Wednesday, September 18, 2013

Obey. Consume. Watch TV.

By Pauly
Los Angeles, CA

Jonathan Lethem wrote a book about the cult classic film They Live. It was as though Lethem live-blogged the film, but in book form. The book is short but we get his take on John Carpenter's film -- scene by scene -- because it's layered with tons of symbolism both overt and covert. I was kind of cool experience to read a few chapters, then watch the film for a few minutes, and go back and read a few more chapters and watch a little more of the film, etc etc etc.

My brother and I were huge WWF fans when we were kids. Roddy Rowdy Piper was billed as the bad guy and every Saturday morning we'd see some of his douchebaggery. The best moment? He beat up Jimmy 'Superfly' Snuka with a coconut. We were excited to see a movie with a wrestler in it. This was still the late 80s before wrestling really blew up and it helped propel their top stars like the Rock into the real big leagues -- Hollywood. The Rock was able to become a true crossover star from deflecting metal chairs to his head to carrying a big budget Hollyweird film. But with They Live, Roddy Piper was able to get top billing in a B-film that flirted the line between cult sci-fi fantasy and campy straight-to-video fodder. We watched it a bunch on videotape and thought it was a cool flick about aliens featuring a favorite wrestler.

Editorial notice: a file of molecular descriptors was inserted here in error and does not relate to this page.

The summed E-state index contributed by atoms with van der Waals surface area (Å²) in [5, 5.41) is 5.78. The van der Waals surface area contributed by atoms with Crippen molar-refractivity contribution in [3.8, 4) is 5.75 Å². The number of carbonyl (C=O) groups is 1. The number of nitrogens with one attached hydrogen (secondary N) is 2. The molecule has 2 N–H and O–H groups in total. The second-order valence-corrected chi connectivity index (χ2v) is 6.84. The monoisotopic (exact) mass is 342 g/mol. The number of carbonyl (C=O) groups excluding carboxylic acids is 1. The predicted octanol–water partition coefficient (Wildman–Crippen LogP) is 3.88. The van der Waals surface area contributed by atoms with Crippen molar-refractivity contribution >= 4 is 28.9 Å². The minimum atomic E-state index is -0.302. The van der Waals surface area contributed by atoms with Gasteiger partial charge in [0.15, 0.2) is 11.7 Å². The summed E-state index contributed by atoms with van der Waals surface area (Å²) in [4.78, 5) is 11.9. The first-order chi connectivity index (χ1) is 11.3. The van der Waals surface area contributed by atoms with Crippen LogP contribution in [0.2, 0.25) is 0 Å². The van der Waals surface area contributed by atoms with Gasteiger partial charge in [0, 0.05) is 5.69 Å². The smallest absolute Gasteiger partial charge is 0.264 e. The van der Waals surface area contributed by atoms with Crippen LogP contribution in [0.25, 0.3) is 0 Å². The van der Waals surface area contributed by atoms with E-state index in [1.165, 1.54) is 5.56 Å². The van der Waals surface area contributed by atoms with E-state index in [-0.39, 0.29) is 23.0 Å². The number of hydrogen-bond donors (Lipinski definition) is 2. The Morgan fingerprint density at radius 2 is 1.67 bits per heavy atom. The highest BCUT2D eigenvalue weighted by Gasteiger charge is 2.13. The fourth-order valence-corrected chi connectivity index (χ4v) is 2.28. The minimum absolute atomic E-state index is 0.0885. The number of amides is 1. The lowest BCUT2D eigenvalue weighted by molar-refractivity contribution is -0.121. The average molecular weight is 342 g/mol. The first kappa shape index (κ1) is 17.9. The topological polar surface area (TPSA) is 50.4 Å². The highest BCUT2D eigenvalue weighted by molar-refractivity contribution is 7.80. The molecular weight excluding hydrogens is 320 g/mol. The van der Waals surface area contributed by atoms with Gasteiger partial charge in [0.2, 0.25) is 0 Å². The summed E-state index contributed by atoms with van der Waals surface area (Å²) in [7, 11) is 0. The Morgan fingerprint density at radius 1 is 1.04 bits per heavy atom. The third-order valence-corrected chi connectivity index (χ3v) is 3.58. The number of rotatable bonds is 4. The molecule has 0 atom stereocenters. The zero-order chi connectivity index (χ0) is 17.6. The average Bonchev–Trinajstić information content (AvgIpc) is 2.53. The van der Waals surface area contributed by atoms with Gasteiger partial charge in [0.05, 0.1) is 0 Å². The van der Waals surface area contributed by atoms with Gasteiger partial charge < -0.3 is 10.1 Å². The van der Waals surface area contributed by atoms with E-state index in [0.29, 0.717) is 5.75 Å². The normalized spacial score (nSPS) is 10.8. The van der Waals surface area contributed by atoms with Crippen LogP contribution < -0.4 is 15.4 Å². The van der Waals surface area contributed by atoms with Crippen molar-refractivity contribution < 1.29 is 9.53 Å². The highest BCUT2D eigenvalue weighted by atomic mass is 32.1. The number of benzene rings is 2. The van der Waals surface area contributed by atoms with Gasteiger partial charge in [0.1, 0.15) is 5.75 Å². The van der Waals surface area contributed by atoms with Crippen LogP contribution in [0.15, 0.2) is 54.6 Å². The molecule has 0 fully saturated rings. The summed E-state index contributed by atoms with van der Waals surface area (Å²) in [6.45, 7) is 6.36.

Watching They Live as an adult is mind blowing because the cheesy factor of the plot (not to mention how bad it really was) really covered up the incendiary subversiveness of the film. Simply put, according to Carpenter we've been brainwashed by the powers that be. As a result, we're a nation of TV addicts, which is we're either slaves, sheep, zombies, doped up, or sleepwalking through life. The glowing box in the living room is truly the opiate of the masses and we're all complicit by participating in the culture of consumption, even though we want to break out of that dreadful cycle.

There's a documentary called They Live We Sleep, which is a much more tin foil hat version of Lethem's book. But it's short (thirty minutes) and an eye opener.

They Live We Sleep is a nice companion piece to Lethem's book and the actual film. At this point, whenever I watch the film, I'm purposely looking for different pieces of hidden symbolism. Sort of like those maniacal fiends who comb through Kubrick's films frame-by-frame.

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